Cosina Releases the Voigtlander Nokton 40mm f/1.2 for Full-Frame Sony E-Mount Cameras

Cosina Releases the Voigtlander Nokton 40mm f/1.2 for Full-Frame Sony E-Mount Cameras

While the E-mount library of lenses remains thin, Cosina wants that to change. Today they released their newest contribution to Sony’s FE E-Mount system, the Voigtlander Nokton 40mm f/1.2.

Sony has made some serious waves with their Alpha line of mirrorless cameras. So much so that people like me have adopted Sony as a go-to brand for mirrorless, and now their cinema-style bodies. But even Sony fanboys like myself have to face reality every once in a while and that usually means coming to terms with Sony’s insufficient lens library.

What’s important to note is that these things do take time. Sony certainly has quite a few options for shooters in their line of lenses, but few check all of the boxes that photographers or videographers have. Most worthy of note here is that so often Sony couples their Zeiss collaboration lenses with electronic focus. This makes it almost impossible to get a solid grasp of how much or how little, or at what speed to pull focus. Which is all the more frustrating because they’re of exceptional optical quality.

Of course there are always options to convert your lenses via a Metabones or similar lens mount adapter. There’s nothing necessarily wrong with this, but it adds an extra layer of things that could go wrong with your rig. It’s at the very least, not ideal. And at the end of the day, it's not just about having a lens that can do a certain job. It's about having options to choose between a variety of lenses to make the purchase the best suits your shooting style. 

After years of conversations with Sony shooters, this is a problem that can’t be understated. There just aren't that many options on the market if you're wanting to shoot with native E-mount glass.

Earlier this year, Voigtlander announced that they’re releasing three new E-Mount lenses: the APO-Lanthar 65mm f/2 Aspherical Macro, Nokton 40mm f/1.2 Aspherical, and Nokton 35mm f/1.4. Today they released that Nokton 40mm f/1.2. While the lens doesn’t have autofocus (which shouldn’t come as a surprise, given the brand) it checks most of the boxes that I desire in a video-focused lens.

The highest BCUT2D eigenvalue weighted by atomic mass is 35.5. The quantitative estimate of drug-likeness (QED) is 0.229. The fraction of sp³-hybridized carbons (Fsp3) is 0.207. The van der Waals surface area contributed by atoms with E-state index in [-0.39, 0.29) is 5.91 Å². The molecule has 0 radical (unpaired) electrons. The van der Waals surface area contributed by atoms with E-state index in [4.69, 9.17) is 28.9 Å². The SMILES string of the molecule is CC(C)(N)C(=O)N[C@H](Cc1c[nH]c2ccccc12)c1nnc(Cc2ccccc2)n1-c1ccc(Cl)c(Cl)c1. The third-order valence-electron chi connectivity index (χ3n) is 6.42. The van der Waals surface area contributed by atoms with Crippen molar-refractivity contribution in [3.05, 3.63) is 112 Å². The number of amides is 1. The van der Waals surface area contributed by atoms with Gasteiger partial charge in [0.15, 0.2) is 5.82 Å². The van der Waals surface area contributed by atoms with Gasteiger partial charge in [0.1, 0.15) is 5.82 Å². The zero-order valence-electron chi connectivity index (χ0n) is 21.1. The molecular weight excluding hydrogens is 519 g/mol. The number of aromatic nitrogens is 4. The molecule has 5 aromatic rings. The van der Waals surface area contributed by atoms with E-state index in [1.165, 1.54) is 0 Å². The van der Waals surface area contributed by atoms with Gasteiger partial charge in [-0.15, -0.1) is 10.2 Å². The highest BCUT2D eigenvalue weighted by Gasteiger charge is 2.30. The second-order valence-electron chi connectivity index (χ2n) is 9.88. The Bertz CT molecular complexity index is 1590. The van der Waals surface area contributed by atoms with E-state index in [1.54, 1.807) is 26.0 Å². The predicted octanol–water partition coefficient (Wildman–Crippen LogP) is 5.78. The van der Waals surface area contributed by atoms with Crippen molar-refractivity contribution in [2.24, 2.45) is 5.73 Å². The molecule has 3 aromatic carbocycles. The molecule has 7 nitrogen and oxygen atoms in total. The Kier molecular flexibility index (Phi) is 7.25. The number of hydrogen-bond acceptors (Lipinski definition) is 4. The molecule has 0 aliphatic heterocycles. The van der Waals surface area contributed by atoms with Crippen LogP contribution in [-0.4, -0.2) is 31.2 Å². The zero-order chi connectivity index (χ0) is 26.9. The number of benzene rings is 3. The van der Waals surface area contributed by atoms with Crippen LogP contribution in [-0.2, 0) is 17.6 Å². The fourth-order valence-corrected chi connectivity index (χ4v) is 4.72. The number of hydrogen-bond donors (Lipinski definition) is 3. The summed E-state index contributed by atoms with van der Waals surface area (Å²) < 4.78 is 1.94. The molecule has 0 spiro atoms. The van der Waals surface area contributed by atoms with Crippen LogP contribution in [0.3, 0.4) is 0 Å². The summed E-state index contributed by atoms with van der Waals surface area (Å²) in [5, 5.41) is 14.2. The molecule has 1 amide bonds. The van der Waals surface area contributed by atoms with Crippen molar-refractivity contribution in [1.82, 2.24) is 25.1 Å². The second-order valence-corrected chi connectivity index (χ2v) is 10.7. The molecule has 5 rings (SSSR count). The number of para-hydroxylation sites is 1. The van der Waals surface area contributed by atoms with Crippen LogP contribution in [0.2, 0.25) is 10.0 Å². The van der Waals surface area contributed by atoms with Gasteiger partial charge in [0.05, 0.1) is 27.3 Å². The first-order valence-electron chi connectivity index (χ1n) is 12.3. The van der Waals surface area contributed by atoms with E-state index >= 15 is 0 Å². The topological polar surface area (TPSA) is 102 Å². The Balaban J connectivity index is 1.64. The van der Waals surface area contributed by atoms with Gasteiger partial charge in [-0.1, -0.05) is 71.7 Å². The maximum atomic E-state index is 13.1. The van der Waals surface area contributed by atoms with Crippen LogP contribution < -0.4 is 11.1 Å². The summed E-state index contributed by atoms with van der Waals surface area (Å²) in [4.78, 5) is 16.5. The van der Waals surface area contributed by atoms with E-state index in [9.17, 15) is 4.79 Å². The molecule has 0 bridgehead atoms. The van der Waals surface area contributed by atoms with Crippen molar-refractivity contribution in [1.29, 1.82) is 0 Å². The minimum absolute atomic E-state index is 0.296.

Its super fast f/1.2 Iris can be clicked and de-clicked depending on the use, which is a fantastic feature that echoes the G-Master and Sony/Zeiss Distagon. Voigtlander’s metal fixtures make manual focusing consistent and simple, unlike some of the comparably priced Sony options. And the kicker is that the 40mm f/1.2 Nokton is very light, weighing in at just under a pound (notably, slightly heavier than the Zeiss Loxia 35mm).

Obviously, the Voigtlander Nokton 40mm f/1.2 isn’t some kind of savior for the E-mount library, but it’s really refreshing to see that brands like Cosina are looking to give shooters more options that don’t require adapters.

The Voigtlander Nokton 40mm f/1.2 will be available for purchase sometime this October with a price of approximately $1,200, putting it right in competition with Zeiss’ Loxia 35mm f/2 Biogon. Personally, I would love to see a head to head of those two.

If you're a Sony shooter, what do you feel, if anything, is missing some Sony's library of E-mount lenses?

[via Cinema5D]

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Kornel Kabaja's picture

What Sony misses is the same thing all of modern DSLRs/mirrorless systems lack... Bright lenses with great bokeh! :D And I mean busy, meaty, chunky bokeh. Not this smooth, creamy, silky bokeh that manufacturers like so much nowadays. This Voigtlander might be a step in the right direction, the 35/1.4 and 35/1.2 have a lot of character for "modern" lenses... But until I see some amazing samples, my Sony A7 stays fitted with a Contax Planar 50/1.4. Nevertheless, fingers crossed, this is a petite lens and it's definitely desirable :)

Gerit Slikkets's picture

I would like to see 70 mm macro lens. True macro 1:1

Deleted Account's picture

I'm getting pretty close to selling my A7ii and switching to something new. If I'm not mistaken and these can be shot in full frame mode I'm going to purchase asap.

I used to shoot on a 5d mk2 and since switching i've kept all of my canon glass and use an adapter to shoot. I purchased the A7ii with the hopes that eventually more compact lenses would come out. It seems like most of the great compact glass has to be shot in crop mode which kinda defeats the purpose of getting a full frame camera IMO.

croozephotographyaruba's picture

We are going to buy this lens at the end of this month, to use on a also new to purchase Sony a9. Going to use for weddings, mainly for getting ready, group photos and reception.